Friday 29 January 2016


Well there's a turnup for the books. We've had a string of bi nominees for the Homo Hero awards - myself, Natalya, Marcus, BCN magazine - but invariably walked away empty handed. This year they rebranded them to be bi & trans inclusive there were a plethora of trans winners including me.

This time I was up for the Volunteer category.  In fairness it may be my strong suit: an honest biography says I've been doing LGBT volunteering every month, usually every week, for the past twentysome years of my life.  Sometimes big-ticket stuff: running a BiCon, inventing the Bisexuality Report.  Often individual level change, being the first person someone can talk to about being bi, pressing an LGBT group about their failure to mention biphobia and the like.  Sometimes, like a couple of years ago, it's had to be mostly online work when long-term illness has struck or been particularly challenging.

The LGBT Foundation say the awards were decided by some 11,000 plus votes, which with three nominees in each category would suggest I picked up something like 4,000 votes to beat the other two (4,000+3,500+3,500 = 11,000).  That's more votes than the average Lib Dem candidate at the last General Election!

I'd written off any chances of winning to the point that I regarded it as a night out drinking with (oh dear) no worries about whether I would look presentable to collect a trophy.  As the host read out the winner in my category, I mouthed the name of the person I reckoned was going to walk this category.  My somewhat tipsy brain then did a couple of beats of "hang on, that one reading the name out got it wrong" followed by "wait, that's my name".  Those sat round my table were then treated to a gracious yelp of "Oh (rudeword), it's me!"

So a big thank you to an awful lot of people I've never met who seem to have voted for me. You all totally threw me there!

(It's not my first shiny trophy. In 2005 I took the Home Office "Volunteer of the Year" award for contribution to the bisexual community while in 2002 there was a Cake Award from BiCon for, er, well I presume for keeping BiPhoria afloat while most bi groups were imploding, and my BCNning, BiCon running, inventing BabyBiCon and the like.)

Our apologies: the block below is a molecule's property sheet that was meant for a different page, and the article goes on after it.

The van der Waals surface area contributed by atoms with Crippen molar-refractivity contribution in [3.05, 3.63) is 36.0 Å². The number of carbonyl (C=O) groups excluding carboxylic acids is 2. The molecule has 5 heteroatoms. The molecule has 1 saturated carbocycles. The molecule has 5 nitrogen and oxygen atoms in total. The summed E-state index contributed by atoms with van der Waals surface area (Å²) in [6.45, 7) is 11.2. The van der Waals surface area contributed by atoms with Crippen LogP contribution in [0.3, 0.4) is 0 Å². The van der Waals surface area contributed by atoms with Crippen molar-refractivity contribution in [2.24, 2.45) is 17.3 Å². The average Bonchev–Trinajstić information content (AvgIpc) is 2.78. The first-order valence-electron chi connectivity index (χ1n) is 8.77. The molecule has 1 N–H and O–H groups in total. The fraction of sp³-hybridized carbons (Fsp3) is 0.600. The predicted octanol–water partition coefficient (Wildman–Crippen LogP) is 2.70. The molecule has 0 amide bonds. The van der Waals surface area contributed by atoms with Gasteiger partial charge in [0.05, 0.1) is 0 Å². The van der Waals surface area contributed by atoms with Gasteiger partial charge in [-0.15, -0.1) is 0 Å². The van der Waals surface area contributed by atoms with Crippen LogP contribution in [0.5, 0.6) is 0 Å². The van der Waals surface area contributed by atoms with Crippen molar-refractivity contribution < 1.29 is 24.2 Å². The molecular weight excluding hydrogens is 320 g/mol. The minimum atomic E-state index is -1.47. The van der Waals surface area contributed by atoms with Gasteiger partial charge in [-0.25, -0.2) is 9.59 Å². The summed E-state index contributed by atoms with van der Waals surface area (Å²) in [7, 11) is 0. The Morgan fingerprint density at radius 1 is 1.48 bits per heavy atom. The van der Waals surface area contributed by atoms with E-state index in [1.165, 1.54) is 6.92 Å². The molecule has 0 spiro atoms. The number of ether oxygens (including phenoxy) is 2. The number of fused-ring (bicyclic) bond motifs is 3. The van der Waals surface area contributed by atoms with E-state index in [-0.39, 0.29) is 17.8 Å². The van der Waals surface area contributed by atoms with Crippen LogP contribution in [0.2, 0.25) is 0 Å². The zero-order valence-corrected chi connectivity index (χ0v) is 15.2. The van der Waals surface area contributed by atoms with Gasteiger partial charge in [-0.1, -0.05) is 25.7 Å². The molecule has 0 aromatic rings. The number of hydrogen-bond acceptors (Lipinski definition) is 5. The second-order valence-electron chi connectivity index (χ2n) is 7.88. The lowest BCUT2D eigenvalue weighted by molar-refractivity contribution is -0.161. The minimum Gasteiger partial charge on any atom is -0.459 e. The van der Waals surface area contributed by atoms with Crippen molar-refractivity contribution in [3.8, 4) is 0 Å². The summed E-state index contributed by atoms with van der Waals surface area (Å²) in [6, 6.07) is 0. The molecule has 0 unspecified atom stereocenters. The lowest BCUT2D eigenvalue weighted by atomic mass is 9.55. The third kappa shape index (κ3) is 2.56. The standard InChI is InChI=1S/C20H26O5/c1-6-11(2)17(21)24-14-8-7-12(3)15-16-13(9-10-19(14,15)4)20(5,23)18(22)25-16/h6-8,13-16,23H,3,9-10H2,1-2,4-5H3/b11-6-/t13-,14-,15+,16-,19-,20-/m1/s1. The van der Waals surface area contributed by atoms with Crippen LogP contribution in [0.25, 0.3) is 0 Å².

Thursday 28 January 2016

Gender outrage

The Brighton Argus (and as a result the Metro and I think we can assume the Daily Mail) is up in arms at the news that some survey or other has been given to schoolkids in Brighton which asks about things like their gender. The Argus can't remember the difference between gender and sexuality and ties itseful up in knots while the Metro squeals:

For gender there are 24 options listed. Well, 23 and prefer not to say. OK, 22, plus prefer not to say and a write-in Other box. So either 22 or 23 or an infinite number, so let's put 24 in the headline because it's definitely not the right answer.

"Oh waily waily, the sky is going to fall in" cry the Chicken Lickens of the 1970s who are somehow still grinding articles out for newspapers.

How on Earth will a child - a mere child, with no more knowledge about their sense of gender than actually being that person day in, day out, and spending their whole life being the person who actually inhabits their own damn gender - how will a child be able to tick the right box? When wilfully and conscientiously backward journalists, with no way of finding things out because their feeble minds live in the world of DI Gene Hunt not the world of I'll Just Google It, are not quite sure what demi-girl might mean.

What's that? "It's quite work-out-able and basic a word that if you're not sure what it means you could just say it out loud, think about the two elements, and it's bleedin' obvious?" Not in 1973 it isn't. And that's where we all are, right?  Especially kids born this century.

So yes. 24 options. Basically: good, almost all the pupils will simply tick "female" or "male" and this is not difficult, scary or challenging. For a few they will be able to tick others and by gods what a good thing for them it is to have their existence acknowledged rather than being told they are bad and wrong once again. The lazy hack journalists who have sniped at this need tossing back into the decade where they belong, and leaving there.

If you are, say, happily female, you don't need to know what all the other options might mean when you can just say: that box there, that's me, tick. There are a fistful of names I have trouble pronouncing, yet when it comes to identifying my own name on an attendance list, them appearing on the list too wouldn't stop me finding my name and going "ah yes, that's me".

But to be honest, on seeing the headline what I first think is: 24 options? I do hope they're coded with one letter each from the alphabet, excluding F and M.

Saturday 23 January 2016